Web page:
An Island Christmas without sea chanties and stories of watery bravery and sailor gusto is like living on the mainland.


Eighty-seven year old Shirley Mayhew grew up in the Depression, remembers two wars, lived on Martha’s Vineyard in the good old days, and has traveled by herself to 27 different countries.

“None of my friends and family remember half the things I have experienced,” she said. “The Vietnam War is ancient history to my grandchildren.”

But one thing she hasn’t experienced? Telling a story on stage to 2,000 people.

Mark Lovewell is a journalist and photographer who has traveled all over the world and the Vineyard writing stories and chronicling aspects of the sea. He writes a fishing column and has charted his own course throughout his life, while keeping an Island base. More than anything, Mr. Lovewell wants to see the traditions and history of the seafaring community stay alive, which he does through his shanty songs and storytelling. As he likes to say, the kids he performs for will someday be in charge of the Vineyard.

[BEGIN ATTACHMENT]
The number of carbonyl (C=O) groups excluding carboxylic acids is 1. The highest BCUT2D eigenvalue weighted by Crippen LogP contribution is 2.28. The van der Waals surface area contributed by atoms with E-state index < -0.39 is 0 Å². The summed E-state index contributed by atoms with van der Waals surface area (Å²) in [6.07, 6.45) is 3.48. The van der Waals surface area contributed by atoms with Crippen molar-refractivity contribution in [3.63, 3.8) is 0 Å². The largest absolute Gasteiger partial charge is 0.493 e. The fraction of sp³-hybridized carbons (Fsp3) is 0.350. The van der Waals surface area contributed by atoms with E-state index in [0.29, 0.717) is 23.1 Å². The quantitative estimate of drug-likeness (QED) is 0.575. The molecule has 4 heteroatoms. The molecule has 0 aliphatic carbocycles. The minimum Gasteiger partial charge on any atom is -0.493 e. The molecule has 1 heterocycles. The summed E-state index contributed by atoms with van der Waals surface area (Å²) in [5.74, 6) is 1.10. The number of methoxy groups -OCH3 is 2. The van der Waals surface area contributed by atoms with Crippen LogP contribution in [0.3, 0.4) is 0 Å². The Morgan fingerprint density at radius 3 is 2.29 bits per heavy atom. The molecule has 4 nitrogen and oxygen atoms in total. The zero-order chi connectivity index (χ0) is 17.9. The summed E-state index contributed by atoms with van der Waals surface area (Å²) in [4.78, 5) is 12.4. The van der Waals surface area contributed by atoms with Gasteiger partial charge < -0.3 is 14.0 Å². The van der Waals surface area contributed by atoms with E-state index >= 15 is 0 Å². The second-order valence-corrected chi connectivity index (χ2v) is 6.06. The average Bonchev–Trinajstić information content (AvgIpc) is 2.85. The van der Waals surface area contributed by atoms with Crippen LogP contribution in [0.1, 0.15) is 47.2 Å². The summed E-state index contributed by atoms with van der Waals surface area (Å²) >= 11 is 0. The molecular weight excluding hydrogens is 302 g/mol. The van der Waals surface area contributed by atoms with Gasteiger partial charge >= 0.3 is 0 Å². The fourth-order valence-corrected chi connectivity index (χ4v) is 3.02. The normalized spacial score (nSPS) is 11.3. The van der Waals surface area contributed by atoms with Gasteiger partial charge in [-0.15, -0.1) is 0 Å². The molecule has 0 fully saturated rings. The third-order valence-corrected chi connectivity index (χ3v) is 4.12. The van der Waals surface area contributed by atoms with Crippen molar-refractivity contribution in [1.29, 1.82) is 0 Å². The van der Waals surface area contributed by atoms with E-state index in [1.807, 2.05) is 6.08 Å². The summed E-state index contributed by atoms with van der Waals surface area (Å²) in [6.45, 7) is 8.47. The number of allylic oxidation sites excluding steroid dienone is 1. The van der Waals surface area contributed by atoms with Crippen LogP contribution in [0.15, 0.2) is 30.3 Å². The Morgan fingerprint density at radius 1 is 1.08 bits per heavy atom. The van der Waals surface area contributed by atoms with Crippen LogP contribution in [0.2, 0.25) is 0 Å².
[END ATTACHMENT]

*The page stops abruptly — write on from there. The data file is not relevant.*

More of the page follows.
When Diane Wolkstein’s book, The Magic Orange Tree and other Haitian Folktales was published in 1978, it became a favorite among American storytellers in the early years of a storytelling renaissance in which I have been privileged to participate. Sitting with Diane at a story event in Appalachia in 1981, she insisted I learn the song the way she’d heard it in Haiti, and gave me permission to tell and record the title story.

Diane, folklorist and mythologist and one of the foremost scholars of the contemporary storytelling movement in America, died Jan.